Rumpus: When I was here over the summer, we had a conversation about the fallibility of the idea “do what you love and the money will follow.” But now here you are: great job, two books, lot of publications.

McDonough: Part of that conversation was me saying, “I’m really nervous about encouraging people to go for their MFA, even implicitly by teaching in an MFA program” and you said, “Jill, that’s bullshit. You told me that you got your money’s worth, even though you’re still paying your debts off.” And I was like, “Good point.” There have been big times in my life when I’ve said, “The important thing is to become a better writer and having time to write, so I don’t care if I’m going into credit card debt.” And then there have been times of tremendous regret where I’m like, “What was that for? Now I have to take all these part-time jobs and I’m tired and I don’t have insurance and I’m scared.” That kind of anxiety makes it really hard to justify fifty sonnets about executions in American history, even though I’m proud of the book, especially from this distance. There are lots of dark fucking times when you’re an artist in America. Now, the answer is really easy: everything worked out. Maybe I felt like I didn’t have any choice. Of course, there’s the love part of it. I love writing and so I can’t stop doing it. I love Josey, so I’m going to live with her even if I have to live in a cage.

Even though there was no future in being an adjunct professor, it was not an option for me to wear panty hose and work behind a desk from nine to five. That’s not a life I can imagine myself being satisfied with. I’d rather be overworked, working seventeen part-time jobs and having that sense of freedom, than be in a cubicle. There were lots of ways in which the choices were already made for me. Sometimes that was frustrating. Now it feels like freedom. You know what I mean? But there’s certainly no take-away for other writers in this story, unless the take-away is: sorry, dude. If you’re stuck doing this, you’re stuck. And I have given that advice to lots of students before. If it’s possible for you to write in fiction instead of poetry, write in fiction, because there’s more of a market for it. If it’s possible for you to not write at all, or write computer code, do that. Do those things. But if it’s not possible, then good luck. Try to develop another skill set? Be good at waiting tables? I don’t know what the answer is.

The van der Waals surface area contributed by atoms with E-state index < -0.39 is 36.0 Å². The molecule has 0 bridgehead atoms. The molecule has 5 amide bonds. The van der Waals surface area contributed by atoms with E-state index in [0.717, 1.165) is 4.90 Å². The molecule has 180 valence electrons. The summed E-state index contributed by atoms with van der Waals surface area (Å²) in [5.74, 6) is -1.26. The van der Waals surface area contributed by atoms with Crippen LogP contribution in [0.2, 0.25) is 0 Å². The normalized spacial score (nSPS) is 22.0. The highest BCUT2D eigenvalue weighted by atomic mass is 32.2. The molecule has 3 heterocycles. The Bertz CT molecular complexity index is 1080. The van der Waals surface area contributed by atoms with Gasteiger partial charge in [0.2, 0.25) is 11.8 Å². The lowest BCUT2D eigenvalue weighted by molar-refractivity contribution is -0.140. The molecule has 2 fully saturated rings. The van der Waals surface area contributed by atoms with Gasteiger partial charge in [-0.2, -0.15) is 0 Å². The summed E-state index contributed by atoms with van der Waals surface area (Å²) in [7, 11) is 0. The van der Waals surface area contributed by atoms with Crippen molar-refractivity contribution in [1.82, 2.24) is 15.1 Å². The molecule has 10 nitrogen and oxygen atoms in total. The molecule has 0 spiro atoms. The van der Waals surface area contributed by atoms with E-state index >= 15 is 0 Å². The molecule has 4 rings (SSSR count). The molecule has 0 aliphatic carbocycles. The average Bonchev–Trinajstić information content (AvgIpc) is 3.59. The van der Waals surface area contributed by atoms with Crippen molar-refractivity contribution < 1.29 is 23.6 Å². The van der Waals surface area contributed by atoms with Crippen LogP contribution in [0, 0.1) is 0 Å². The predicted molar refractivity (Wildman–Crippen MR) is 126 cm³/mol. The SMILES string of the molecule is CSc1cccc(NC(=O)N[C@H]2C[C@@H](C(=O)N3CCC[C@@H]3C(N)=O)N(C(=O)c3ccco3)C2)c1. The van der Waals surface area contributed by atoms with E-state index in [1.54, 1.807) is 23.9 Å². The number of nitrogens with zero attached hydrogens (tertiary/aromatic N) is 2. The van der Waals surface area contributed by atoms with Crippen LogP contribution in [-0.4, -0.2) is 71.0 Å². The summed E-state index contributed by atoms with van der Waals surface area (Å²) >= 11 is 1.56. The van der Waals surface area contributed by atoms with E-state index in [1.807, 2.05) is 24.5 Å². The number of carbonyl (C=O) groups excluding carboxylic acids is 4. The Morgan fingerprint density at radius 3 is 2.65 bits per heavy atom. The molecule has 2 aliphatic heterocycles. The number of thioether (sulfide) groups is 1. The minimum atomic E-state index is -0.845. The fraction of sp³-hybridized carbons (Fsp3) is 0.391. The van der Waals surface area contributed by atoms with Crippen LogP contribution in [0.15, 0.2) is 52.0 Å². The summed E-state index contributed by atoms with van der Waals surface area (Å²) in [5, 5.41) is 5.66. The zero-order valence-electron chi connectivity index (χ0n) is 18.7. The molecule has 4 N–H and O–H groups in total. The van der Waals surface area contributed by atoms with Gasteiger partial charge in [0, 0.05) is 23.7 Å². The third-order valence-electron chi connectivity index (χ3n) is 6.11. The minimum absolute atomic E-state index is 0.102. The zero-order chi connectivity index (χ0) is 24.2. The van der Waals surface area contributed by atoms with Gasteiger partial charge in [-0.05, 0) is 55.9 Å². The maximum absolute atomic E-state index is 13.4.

The take-away for me is the importance of working with people less fortunate than yourself. I mean, the money was pathetic. I got $2,200 for teaching in the prisons for Boston University per class, and seven grand for teaching at Harvard per class. Teaching in prisons was bad money, but it was some money so I could afford to do it. It changed my life in terms of: even though it’s really hard, and even though I have all this debt, and even though I have a cold and I have to do to this work and I’m staying up until 2 am grading things, and then I’m getting up at six to go to another class, whatever—you’re not incarcerated. Your life is worse than a lot of other people’s, but it’s better than a lot of other people’s.

Having that kind of reminder has been central to a kind of happiness. It’s really hard to feel happy when you’re feeling put-upon. And there are a lot of people in academia that feel put-upon all the time and compared to working fourteen hours a day in service, or compared to being incarcerated, or compared to a million other things, teaching seven classes as an adjunct is kind of sweet. It’s hard to remember that when the guy across from you is a tenured professor, and getting seventy grand a year and sabbaticals and a teaching assistant. Constructing a life in which I spend at least as much time realizing how lucky I was as I did resenting the people who had stuff that I was never going to get—which I then got—was very important.

Rumpus: So how would you rewrite “do what you love and the money will follow”?

McDonough: “If you have to do what you love, make sure you volunteer in prisons.” I’ll work on making that pithier.


Mojie Crigler is a writer and public speaker. Her plays have been produced at Ensemble Studio Theatre, Magic Theatre, and Carnegie Mellon University. Her prose can be found at Thumbnail, Brooklyn Rail, Drunken Boat, Hunger Mountain, Los Angeles Review, Critical Flame, and Bona Fide Books' anthology, Tahoe Blues. Mojie and her brother Jason recently spoke at TEDxBeaconStreet about Jason's extraordinary recovery from a brain hemorrhage, about which Mojie is writing a memoir. Recipient of two commissions from EST/Alfred P. Sloan Foundation, as well as the 2010 Howard Frank Mosher Short Fiction Prize, Mojie lives in Massachusetts. More from this author →